1. The most important thing about buying a new bike is to make sure it fits. The only way you'll know if the bike is right for you is to size up the bike and make sure that the bike's geometry matches your body's geometry. Ask questions and do some research.
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2. If possible, try to find a shop that will let you demo the bike on real dirt. Five minutes in a parking lot won't cut it. You wouldn't buy a car without a real world test drive, and a bike should be no different.
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Thread: Pedal confusion

  1. #1
    mtbr member
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    Pedal confusion

    Probably a dumb question but when I take my pedals off my mountain bike I use a 5/8 wrench.
    But the threads on my pedals seem to be 9/16.
    So..if I were to buy new pedals it's obvious that I want 9/16?
    Hmm...sounds like I answered my own question.
    And is 9/16 standard for most mountain bikes?

  2. #2
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    idk for sure, but i believe that there is a generic pedal size.

  3. #3
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    I don't think i've seen any pedals that are any sizes other than 9/16 (although I'm sure they exist). I just checked on my bike and yeah the 5/8 wrench worked while a 9/16 was to small.

    So I'd say your in good shape.
    "If I am cut, do I not bleed?" -Kane

  4. #4
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    To be exact, I think pedal wrenches are actually 15mm, but I tend to use whichever wrench is close and fits well enough to get the pedals off.

  5. #5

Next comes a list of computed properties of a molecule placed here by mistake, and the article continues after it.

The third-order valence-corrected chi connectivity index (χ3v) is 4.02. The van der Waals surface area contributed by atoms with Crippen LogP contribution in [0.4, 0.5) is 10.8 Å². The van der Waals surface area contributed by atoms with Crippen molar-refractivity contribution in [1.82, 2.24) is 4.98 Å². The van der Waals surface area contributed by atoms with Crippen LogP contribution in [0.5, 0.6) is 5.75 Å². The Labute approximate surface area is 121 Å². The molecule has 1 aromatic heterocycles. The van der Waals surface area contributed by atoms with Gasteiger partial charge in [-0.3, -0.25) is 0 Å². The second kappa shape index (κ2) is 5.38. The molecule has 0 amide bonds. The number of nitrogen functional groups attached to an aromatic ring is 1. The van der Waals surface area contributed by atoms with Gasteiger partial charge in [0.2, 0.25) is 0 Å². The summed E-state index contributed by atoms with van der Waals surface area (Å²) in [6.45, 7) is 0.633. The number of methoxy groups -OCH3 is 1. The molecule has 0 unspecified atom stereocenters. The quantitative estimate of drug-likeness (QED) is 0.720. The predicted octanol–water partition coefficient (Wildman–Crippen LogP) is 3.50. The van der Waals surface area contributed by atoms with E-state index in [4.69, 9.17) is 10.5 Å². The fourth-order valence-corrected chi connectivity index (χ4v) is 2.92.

local trails rider
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    Actually, you need a 15mm wrench.

    A 5/8" may work if the pedal is not on too tight.

  6. #6
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    Ummm not quite.....

    Quote Originally Posted by Screamer
    Probably a dumb question but when I take my pedals off my mountain bike I use a 5/8 wrench.
    But the threads on my pedals seem to be 9/16.
    So..if I were to buy new pedals it's obvious that I want 9/16?
    Hmm...sounds like I answered my own question.
    And is 9/16 standard for most mountain bikes?
    There are two pedal sizes 9/16 most commonly found on mountain and road bikes and higher end BMX bikes, and 1/2 more commonly found on kids bikes, low end walmart stuff, etc.

    These sizes do not refer to the wrench flats on the shaft, but the threaded section ONLY. Wrench flats on modern pedals are a standard 15mm for the most part anymore. Back in the "old days" there were pedals produced with 9/16" flats, but they are rarely found, but there are still a few around, not new though. And many pedal wrenches like the Park PW2 still come with both size openings, one for 9/16 and one 15mm. Anyway the wrench flats on your pedals won't change even though the pedal says 9/16. That's the threaded portion of the pedal axel nothing else.

    Good Dirt
    "I do whatever my Rice Cripsies tell me to!"

  7. #7
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    Thanks for the help you guys...I feel better.

    The reason for my confusion is because Amazon.com is offering the Shimano M324 clipless/platform pedal at a couple different prices with one ad saying it came with a 9/16 thread and the other ad saying nothing about thread size. I just thought it was a different fit.

    http://www.amazon.com/Shimano-PD-M32.../dp/B000COAY4Q

    http://www.amazon.com/Shimano-PD-M32...ef=pd_sbs_sg_1

    Obviously it's not a big deal and now I know that mountain bike pedals come only one way.
    Thanks again.

  8. #8
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    kinda like any other bolt... the bolt may be labeled as 3/8", which is referring to the shaft diameter, but you obviously have to use a bigger socket to fit on the head.

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